DETROIT -- UAW officials and workers at General Motors' Detroit-Hamtramck assembly plant still hope that the company will reverse a decision next year to end production at the plant and possibly close it.
"What we can't live with is this plant closing," said Frank Stuglin, the UAW Region 1 director who oversees the plant. "This area can't live with this plant closing. We have to keep up the fight and keep this plant open."
Stuglin was among a handful of UAW officials Thursday at a "vigil" outside the factory, along with roughly 50-60 employees who gathered to show support for workers and their families.
In November, GM disclosed that the Detroit-Hamtramck factory was among five plants, including three assembly operations, that would end production next year and not be allocated new products. The plant's roughly 1,500 workers would be placed on indefinite layoff or have to retire or transfer to another plant.
Stuglin, without naming her, called GM CEO Mary Barra a "Grinch" for the decision -- possibly alluding to a social media meme that depicts Barra as the anti-Christmas creature.
"They couldn't even come down here to face you guys and tell you. That's how inconsiderate they are," Stuglin said. "And that Grinch that's on the river in that tower, she's got to come down off that tower and talk to you."
Mike Plater, chairman of UAW Local 22, which represents workers at the plant, said employee morale has been "somber" and "chaotic," with families fearing they'll have to transfer if the factory closes. He was optimistic that the union could possibly negotiate new product for the plant.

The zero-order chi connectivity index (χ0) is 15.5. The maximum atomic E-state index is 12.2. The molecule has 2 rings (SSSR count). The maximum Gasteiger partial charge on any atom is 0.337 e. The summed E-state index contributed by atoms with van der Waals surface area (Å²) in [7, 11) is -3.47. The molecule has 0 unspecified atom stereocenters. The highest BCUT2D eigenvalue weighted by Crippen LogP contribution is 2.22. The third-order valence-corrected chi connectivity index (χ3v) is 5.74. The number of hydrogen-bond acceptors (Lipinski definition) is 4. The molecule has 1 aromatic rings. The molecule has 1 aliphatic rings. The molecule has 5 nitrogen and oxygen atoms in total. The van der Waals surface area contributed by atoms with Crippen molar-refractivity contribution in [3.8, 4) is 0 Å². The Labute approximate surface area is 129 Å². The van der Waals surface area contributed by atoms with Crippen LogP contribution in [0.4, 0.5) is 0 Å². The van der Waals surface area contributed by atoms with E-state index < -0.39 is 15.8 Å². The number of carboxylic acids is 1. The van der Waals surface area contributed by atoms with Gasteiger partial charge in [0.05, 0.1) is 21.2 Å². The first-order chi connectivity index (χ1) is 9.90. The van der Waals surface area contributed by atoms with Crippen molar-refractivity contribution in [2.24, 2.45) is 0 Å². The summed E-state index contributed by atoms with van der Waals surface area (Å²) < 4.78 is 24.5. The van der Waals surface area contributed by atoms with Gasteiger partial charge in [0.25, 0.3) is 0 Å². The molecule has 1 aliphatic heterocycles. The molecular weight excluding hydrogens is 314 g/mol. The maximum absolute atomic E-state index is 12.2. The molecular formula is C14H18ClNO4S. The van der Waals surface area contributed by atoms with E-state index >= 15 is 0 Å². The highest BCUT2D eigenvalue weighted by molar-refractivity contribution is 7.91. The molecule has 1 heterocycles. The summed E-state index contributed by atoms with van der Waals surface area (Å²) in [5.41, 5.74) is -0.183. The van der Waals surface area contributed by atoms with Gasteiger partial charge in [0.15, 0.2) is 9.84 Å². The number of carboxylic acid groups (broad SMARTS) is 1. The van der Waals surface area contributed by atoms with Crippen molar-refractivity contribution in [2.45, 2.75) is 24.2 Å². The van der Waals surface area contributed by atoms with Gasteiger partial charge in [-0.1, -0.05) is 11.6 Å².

"With our institution, the UAW, we absolutely can get it done," he said. "General Motors just has to sit down at the table with us."
GM is set to end production of four nameplates at Detroit-Hamtramck by June 1, starting with the Buick LaCrosse and Chevrolet Volt on March 1, followed by the Cadillac CT6 and Chevrolet Impala on June 1.
The threatened assembly plants all build cars, a market segment that continues to shrink across the industry.
GM has not said it would close the North American plants -- including Oshawa Assembly in Ontario, Lordstown Assembly in Ohio and Detroit-Hamtramck -- but has indicated they have not been allocated new product. Powertrain plants in Warren, Mich., and Baltimore don't have products assigned after next year either.
Plants don't necessarily close when they have no new products scheduled, but the moves put their future and jobs at risk heading into contract negotiations with the UAW in 2019 and Canada's Unifor in 2020.
Detroit-Hamtramck's efforts follow those of Lordstown Assembly, which was quick to organize a campaign with the local chamber of commerce called "Drive it Home Ohio." It was started to press GM to "support growing their investment" at the plant, rather than shutting it.
As part of the effort, more than 5,000 schoolchildren have written letters pressing Barra to keep production in Ohio.